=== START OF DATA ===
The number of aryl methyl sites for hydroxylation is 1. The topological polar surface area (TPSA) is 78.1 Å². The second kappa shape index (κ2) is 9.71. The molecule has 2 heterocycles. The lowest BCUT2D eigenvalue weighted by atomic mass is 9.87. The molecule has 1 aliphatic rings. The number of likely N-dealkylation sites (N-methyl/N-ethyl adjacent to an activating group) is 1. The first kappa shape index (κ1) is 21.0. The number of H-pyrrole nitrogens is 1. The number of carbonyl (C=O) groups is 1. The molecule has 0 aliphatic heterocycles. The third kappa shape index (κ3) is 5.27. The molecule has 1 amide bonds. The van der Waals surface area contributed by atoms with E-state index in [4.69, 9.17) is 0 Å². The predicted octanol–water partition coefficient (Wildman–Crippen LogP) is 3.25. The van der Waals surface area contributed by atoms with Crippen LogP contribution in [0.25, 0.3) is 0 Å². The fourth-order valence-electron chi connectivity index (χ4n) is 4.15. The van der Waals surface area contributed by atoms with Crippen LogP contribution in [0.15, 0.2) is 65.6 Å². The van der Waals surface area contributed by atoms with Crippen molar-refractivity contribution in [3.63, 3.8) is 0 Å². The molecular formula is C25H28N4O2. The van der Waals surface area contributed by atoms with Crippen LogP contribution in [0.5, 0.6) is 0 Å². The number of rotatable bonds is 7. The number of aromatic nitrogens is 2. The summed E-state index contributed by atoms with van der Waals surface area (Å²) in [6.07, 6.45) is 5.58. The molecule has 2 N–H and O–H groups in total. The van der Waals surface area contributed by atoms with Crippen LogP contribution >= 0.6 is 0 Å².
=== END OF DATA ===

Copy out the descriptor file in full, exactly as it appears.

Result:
The number of aryl methyl sites for hydroxylation is 1. The topological polar surface area (TPSA) is 78.1 Å². The second kappa shape index (κ2) is 9.71. The molecule has 2 heterocycles. The lowest BCUT2D eigenvalue weighted by atomic mass is 9.87. The molecule has 1 aliphatic rings. The number of likely N-dealkylation sites (N-methyl/N-ethyl adjacent to an activating group) is 1. The first kappa shape index (κ1) is 21.0. The number of H-pyrrole nitrogens is 1. The number of carbonyl (C=O) groups is 1. The molecule has 0 aliphatic heterocycles. The third kappa shape index (κ3) is 5.27. The molecule has 1 amide bonds. The van der Waals surface area contributed by atoms with E-state index in [4.69, 9.17) is 0 Å². The predicted octanol–water partition coefficient (Wildman–Crippen LogP) is 3.25. The van der Waals surface area contributed by atoms with Crippen LogP contribution in [0.25, 0.3) is 0 Å². The fourth-order valence-electron chi connectivity index (χ4n) is 4.15. The van der Waals surface area contributed by atoms with Crippen LogP contribution in [0.15, 0.2) is 65.6 Å². The van der Waals surface area contributed by atoms with Crippen molar-refractivity contribution in [3.63, 3.8) is 0 Å². The molecular formula is C25H28N4O2. The van der Waals surface area contributed by atoms with Crippen LogP contribution in [0.5, 0.6) is 0 Å². The number of rotatable bonds is 7. The number of aromatic nitrogens is 2. The summed E-state index contributed by atoms with van der Waals surface area (Å²) in [6.07, 6.45) is 5.58. The molecule has 2 N–H and O–H groups in total. The van der Waals surface area contributed by atoms with Crippen LogP contribution >= 0.6 is 0 Å².